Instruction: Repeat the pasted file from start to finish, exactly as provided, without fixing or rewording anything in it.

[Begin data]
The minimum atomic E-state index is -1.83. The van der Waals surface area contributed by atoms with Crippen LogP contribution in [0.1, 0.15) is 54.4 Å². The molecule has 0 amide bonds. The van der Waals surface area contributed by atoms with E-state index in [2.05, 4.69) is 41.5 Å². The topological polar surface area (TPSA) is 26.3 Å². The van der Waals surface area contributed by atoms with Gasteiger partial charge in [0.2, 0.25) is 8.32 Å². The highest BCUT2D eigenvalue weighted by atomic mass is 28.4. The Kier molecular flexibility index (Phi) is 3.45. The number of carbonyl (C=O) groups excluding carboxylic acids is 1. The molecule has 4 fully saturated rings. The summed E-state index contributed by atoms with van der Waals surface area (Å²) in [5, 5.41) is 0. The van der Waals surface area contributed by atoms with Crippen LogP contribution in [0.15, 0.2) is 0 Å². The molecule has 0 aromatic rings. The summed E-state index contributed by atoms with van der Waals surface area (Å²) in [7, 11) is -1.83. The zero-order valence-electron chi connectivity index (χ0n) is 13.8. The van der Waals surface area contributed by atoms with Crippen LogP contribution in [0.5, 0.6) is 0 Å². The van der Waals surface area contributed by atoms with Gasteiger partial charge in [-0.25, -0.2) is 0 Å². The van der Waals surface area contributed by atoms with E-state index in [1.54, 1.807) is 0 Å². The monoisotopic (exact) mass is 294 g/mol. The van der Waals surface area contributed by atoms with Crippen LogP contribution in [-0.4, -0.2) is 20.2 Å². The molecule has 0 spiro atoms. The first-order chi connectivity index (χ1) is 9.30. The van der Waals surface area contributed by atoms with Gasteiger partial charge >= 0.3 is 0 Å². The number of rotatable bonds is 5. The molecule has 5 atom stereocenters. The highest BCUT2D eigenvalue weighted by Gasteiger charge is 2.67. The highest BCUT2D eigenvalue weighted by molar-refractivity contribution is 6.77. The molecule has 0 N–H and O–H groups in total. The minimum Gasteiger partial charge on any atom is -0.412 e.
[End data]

The minimum atomic E-state index is -1.83. The van der Waals surface area contributed by atoms with Crippen LogP contribution in [0.1, 0.15) is 54.4 Å². The molecule has 0 amide bonds. The van der Waals surface area contributed by atoms with E-state index in [2.05, 4.69) is 41.5 Å². The topological polar surface area (TPSA) is 26.3 Å². The van der Waals surface area contributed by atoms with Gasteiger partial charge in [0.2, 0.25) is 8.32 Å². The highest BCUT2D eigenvalue weighted by atomic mass is 28.4. The Kier molecular flexibility index (Phi) is 3.45. The number of carbonyl (C=O) groups excluding carboxylic acids is 1. The molecule has 4 fully saturated rings. The summed E-state index contributed by atoms with van der Waals surface area (Å²) in [5, 5.41) is 0. The van der Waals surface area contributed by atoms with Crippen LogP contribution in [0.15, 0.2) is 0 Å². The molecule has 0 aromatic rings. The summed E-state index contributed by atoms with van der Waals surface area (Å²) in [7, 11) is -1.83. The zero-order valence-electron chi connectivity index (χ0n) is 13.8. The van der Waals surface area contributed by atoms with Crippen LogP contribution in [0.5, 0.6) is 0 Å². The van der Waals surface area contributed by atoms with Gasteiger partial charge in [-0.25, -0.2) is 0 Å². The van der Waals surface area contributed by atoms with E-state index in [1.54, 1.807) is 0 Å². The monoisotopic (exact) mass is 294 g/mol. The van der Waals surface area contributed by atoms with Crippen LogP contribution in [-0.4, -0.2) is 20.2 Å². The molecule has 0 spiro atoms. The first-order chi connectivity index (χ1) is 9.30. The van der Waals surface area contributed by atoms with Gasteiger partial charge >= 0.3 is 0 Å². The number of rotatable bonds is 5. The molecule has 5 atom stereocenters. The highest BCUT2D eigenvalue weighted by Gasteiger charge is 2.67. The highest BCUT2D eigenvalue weighted by molar-refractivity contribution is 6.77. The molecule has 0 N–H and O–H groups in total. The minimum Gasteiger partial charge on any atom is -0.412 e.